This is a common design issue in Kerala Homes; especially where space is limited. From the veranda, you enter into a Common Hall that is divided into the Living and Dining Areas. The usual approach has been to provide a shelf that partitions the hall. This could act as a bookshelf on the living room side; or a crockery shelf on the dining room side.
Here are some stylish ways to divide the hall into living and dining areas.
1. The open shelf- It does not completely obstruct the view to the dining area from the living room, but still provides adequate demarcation of the space.
2. The screen- A decorative fixed screen with a perforated design that matches the design scheme of the interiors.
3. Open shelf with Jalis sofa- The sofa and cushions along with the open shelf adjacent to it creates a separate living space within the common hall.
4. Post and Lintel- This is a very commonly used design solution in Kerala homes, to separate the Living Room from the Dining Area. It consists of a lintel supported by columns; as an interior design feature.
5. Arch and Column- Another commonly seen design solution that separates the Living Room and the Dining Area- with an entrance arch supported by round columns.
6. Pivoted screens- This is a dynamic solution to a Hall separator. The screens are pivoted at the top and bottom which lets you control the privacy required between the living and dining areas. They can be left open or completely shut, as desired.
7. Bookshelf wall with door shutters- If the Hall is large enough, a large partition walled bookshelf can be provided with a shuttered door; that can create two separate living and dining spaces.
8. Ceiling-hung curtain- Sometimes a simple ceiling-hung curtain will do the trick as can be seen from the image below. The key is to match the curtain design with the ambiance of the interiors.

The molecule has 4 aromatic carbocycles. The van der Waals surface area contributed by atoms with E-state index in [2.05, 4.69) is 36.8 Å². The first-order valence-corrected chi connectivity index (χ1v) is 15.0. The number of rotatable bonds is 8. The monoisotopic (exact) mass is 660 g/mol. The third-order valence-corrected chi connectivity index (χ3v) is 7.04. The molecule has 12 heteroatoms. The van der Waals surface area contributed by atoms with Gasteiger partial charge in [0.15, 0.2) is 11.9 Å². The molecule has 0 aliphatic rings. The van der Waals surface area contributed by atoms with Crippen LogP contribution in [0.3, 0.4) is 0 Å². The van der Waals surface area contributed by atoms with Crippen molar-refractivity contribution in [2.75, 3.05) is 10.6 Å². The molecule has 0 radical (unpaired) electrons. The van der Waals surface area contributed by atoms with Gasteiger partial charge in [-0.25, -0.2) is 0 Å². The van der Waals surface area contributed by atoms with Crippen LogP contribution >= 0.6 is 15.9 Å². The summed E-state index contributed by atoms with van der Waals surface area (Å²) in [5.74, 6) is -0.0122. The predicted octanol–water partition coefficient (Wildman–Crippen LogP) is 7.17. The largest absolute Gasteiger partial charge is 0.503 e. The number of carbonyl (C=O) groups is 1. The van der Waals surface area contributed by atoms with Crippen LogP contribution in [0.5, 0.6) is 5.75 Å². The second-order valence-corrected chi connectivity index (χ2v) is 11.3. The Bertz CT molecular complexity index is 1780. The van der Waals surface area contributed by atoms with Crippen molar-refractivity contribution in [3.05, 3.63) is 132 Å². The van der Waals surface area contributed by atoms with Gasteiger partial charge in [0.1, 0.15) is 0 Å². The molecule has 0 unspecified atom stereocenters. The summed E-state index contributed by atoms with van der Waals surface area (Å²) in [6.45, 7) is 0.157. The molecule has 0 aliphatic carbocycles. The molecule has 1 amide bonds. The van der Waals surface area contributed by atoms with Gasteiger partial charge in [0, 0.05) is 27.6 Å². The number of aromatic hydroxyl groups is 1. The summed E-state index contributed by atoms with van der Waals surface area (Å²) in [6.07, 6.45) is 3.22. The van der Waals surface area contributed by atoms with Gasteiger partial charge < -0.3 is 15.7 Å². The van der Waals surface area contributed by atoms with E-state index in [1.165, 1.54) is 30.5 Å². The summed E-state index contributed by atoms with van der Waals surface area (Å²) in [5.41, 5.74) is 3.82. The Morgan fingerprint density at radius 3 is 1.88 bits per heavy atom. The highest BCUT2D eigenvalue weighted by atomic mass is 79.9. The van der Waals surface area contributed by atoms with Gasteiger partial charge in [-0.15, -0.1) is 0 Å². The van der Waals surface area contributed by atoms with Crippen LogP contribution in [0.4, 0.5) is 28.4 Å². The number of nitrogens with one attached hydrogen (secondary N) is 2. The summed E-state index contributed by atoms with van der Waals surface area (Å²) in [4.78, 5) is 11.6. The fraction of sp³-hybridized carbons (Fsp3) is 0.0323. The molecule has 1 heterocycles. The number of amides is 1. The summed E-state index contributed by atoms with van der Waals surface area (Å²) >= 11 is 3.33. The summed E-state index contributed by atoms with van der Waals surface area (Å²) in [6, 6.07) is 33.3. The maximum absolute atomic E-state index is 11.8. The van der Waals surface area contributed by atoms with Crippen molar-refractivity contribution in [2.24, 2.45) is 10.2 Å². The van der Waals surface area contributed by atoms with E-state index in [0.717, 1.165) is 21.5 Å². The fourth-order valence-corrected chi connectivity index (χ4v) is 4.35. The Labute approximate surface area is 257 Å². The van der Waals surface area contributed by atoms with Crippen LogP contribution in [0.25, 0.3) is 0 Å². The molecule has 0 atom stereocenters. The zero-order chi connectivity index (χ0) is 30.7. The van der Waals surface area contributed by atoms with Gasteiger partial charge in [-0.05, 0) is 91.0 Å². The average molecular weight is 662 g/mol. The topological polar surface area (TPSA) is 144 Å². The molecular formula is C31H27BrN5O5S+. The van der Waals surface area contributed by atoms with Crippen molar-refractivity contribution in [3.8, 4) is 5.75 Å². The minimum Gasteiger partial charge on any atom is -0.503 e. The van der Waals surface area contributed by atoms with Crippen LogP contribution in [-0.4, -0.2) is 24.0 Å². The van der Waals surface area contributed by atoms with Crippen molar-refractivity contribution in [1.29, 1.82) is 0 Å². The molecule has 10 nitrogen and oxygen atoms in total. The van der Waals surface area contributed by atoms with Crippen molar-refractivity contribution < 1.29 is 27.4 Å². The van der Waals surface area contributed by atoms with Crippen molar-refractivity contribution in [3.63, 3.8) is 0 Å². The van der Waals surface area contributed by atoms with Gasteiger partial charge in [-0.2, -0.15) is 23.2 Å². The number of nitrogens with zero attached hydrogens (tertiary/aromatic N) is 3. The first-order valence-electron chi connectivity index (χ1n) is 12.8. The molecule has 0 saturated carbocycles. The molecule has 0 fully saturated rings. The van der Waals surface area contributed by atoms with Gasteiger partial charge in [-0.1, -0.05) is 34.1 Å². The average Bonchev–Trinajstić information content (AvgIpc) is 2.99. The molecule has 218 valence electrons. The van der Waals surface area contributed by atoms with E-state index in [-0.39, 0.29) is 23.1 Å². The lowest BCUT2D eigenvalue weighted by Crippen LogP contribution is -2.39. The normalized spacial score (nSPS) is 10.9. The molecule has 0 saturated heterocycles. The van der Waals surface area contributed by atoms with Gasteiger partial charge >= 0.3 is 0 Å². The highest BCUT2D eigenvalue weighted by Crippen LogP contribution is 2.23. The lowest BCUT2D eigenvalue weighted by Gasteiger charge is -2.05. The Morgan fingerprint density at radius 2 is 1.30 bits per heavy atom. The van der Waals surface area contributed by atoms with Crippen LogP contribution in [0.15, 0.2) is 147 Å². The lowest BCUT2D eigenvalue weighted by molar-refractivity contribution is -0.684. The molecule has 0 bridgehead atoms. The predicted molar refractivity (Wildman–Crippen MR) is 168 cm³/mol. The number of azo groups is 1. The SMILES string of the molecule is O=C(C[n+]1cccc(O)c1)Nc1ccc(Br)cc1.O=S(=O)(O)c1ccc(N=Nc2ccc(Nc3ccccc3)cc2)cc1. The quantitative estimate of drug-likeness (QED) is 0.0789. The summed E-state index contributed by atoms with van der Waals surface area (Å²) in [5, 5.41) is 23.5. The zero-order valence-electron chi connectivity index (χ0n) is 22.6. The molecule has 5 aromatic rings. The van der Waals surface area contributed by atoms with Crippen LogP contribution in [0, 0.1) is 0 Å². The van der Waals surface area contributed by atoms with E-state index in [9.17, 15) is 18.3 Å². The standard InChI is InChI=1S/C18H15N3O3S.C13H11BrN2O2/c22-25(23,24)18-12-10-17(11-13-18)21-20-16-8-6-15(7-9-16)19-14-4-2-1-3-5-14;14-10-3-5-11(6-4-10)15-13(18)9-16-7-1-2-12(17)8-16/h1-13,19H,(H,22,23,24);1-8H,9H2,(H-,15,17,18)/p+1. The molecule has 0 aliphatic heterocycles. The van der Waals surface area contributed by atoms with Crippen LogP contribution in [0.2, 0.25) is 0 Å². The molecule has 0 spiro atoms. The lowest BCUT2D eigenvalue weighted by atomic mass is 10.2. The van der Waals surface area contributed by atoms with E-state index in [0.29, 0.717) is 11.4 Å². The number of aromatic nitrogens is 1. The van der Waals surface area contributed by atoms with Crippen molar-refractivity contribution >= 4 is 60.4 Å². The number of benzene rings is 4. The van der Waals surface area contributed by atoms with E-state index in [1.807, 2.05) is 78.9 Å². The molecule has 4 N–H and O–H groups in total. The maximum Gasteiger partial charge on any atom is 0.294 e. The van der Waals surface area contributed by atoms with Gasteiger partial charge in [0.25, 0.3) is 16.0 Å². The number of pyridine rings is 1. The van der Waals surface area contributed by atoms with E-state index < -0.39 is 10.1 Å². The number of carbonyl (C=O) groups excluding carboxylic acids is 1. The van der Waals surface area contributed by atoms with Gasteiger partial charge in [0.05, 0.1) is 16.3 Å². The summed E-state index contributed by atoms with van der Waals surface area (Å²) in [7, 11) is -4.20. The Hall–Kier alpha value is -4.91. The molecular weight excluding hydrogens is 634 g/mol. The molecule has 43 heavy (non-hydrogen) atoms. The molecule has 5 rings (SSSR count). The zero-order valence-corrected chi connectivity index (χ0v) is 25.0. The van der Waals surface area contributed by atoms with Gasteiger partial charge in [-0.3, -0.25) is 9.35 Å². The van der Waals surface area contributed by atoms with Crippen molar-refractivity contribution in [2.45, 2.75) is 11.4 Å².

Some suggestions on Hall dividers-
1. First, do some space planning. Measure the room and decide how large each section will be, considering any relevant factors. A big family will need a larger dining space than a small family. Next, decide what furniture pieces are necessary. A dining room will need a table and chairs, A living room might need a sofa and TV.
2. Separate the living space from the dining area. You can divide the space physically by using an actual space separator such as a folding screen, bookshelf, or other such room divider. If room dividers are too obstructive for your tastes, or if you feel the room is too small for them, try a less defined option, such as a row of potted plants or a hanging curtain of sheer fabric or beads to let light through. Or, you can divide the space visually instead of physically. Paint the walls in each area a different color, then use furniture placement and area rugs to define each space.
3. Bring in the furniture. But first, carefully consider what size furniture you will need; nothing cramps a room like furniture that is too big for it. Round dining tables take up less space than rectangular ones. In very small dining rooms, consider folding chairs that can be easily stored away or leaned against the wall when not in use. In very small living rooms, skip the coffee table and use only end tables. A flat-screen mounted on the wall is much less obtrusive than a traditional television, which would also require a space-hogging entertainment center or TV stand.